If, OTOH, they answer a question beyond what they say they are going to answer - what level of scrutiny applies, then that would be either extremely good (strict scrutiny) or extremely bad (rational basis test adopted), or small chance, somewhere in between but mostly good (intermediate tier of scrutiny). If rational basis is adopted, then there IS NO 2nd amendment for all intents and purposes, and a level of shame and disingenuousness will come over the court like never before - in that case, the SCOTUS will have completely abrogated their duty to use the text, historical context, original intent, and stare decisis as the basis of their decisions.
     
  8. Winchester 73

    Winchester 73 member

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    But this will not occur.I give you the same 3-1 odds as Werewolf.
    Your stakes.Your sauces.:)
     
  9. Rmeju

    Rmeju Member

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    My 2 pennies:

    Given that I think it will come down as an individual right...

    1. I think that the court has a good chance on NOT ruling on any scrutiny whatsoever, and would (theoretically) cite that there is no need to decide the level of scrutiny now as DC's laws cannot stand up to any kind of scrutiny whatsoever. However, if they decide that it could stand up to the rational basis test, then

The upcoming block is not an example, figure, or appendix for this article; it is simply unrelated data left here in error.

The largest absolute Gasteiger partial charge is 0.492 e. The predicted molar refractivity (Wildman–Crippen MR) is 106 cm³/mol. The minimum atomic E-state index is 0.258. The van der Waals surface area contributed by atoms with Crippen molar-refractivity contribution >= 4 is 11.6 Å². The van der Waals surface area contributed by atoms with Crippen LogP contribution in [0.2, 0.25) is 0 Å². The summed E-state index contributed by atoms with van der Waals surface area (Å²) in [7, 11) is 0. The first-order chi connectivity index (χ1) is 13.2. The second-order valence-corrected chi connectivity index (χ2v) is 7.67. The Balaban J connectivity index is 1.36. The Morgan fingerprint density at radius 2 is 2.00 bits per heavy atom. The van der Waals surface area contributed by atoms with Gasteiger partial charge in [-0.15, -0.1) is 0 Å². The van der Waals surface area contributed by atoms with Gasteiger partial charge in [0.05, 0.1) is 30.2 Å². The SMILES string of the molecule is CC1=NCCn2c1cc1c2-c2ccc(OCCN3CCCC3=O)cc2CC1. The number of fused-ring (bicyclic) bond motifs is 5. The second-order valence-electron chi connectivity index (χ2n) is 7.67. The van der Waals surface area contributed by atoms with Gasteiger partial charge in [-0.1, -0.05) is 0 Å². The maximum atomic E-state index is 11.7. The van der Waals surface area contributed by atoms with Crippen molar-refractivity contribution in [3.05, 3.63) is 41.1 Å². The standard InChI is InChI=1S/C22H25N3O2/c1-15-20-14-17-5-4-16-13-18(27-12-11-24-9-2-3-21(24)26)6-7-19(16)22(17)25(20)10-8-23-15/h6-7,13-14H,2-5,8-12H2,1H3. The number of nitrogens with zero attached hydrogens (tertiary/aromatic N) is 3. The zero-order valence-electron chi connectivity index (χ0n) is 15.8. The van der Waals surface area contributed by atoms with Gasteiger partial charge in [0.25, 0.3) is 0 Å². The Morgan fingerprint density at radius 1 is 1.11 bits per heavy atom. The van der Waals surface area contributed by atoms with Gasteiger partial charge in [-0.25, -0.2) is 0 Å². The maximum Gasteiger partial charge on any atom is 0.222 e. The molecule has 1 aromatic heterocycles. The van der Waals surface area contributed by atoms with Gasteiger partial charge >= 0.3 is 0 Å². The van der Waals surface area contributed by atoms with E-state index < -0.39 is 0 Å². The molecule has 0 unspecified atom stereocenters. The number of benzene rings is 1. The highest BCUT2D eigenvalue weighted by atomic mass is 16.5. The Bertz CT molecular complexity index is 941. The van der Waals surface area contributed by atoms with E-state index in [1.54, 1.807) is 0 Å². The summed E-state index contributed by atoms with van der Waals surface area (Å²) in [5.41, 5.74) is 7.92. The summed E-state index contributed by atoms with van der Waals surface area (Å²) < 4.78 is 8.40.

2. They would then probably define the level of scrutiny as either strict, intermediate, or perhaps make up a new test. If we don't get strict scrutiny, I really feel we have protection against little but blatent, comprehensive bans. IMHO, the chance of federal laws being upended is not a good reason to lower the level of scrutiny, contrary to what the AG said. If that's a reason for the court to temper their decision, then the court has little or no reason to exist.

    3. There is the slimmest of possibilities that we'll get incorporation out of this, but not only am I not holding my breath, I really don't even care too much, even in the event that we were to only get intermediate scrutiny. Chicago's handgun ban is like a great, big Christmas present from Mayor Daley (well actually Jayne Burn, but who's keeping track) to all of us gun owners who like the idea of incorporating the 2A against the states. We should all send him a nice big thank you letter the day he has to bend over for the Supreme court ruling on that one.

    Can we win and lose at the same time? Oh yeah. If they rule on what level of scrutiny to give, and don't give it strict scrutiny (which I'm VERY worried about), then most chance of a judicial remedy to the many glaring infringements of the 2A are out the window, and we'll have to rely on the masses to allow us our gun rights if we ever want them.

    Yeah, I'm not holding much hope for that either.

    Hope my uneducated, internet 'legal analysis' helped you

    Reid
     
  10. Winchester 73

    Winchester 73 member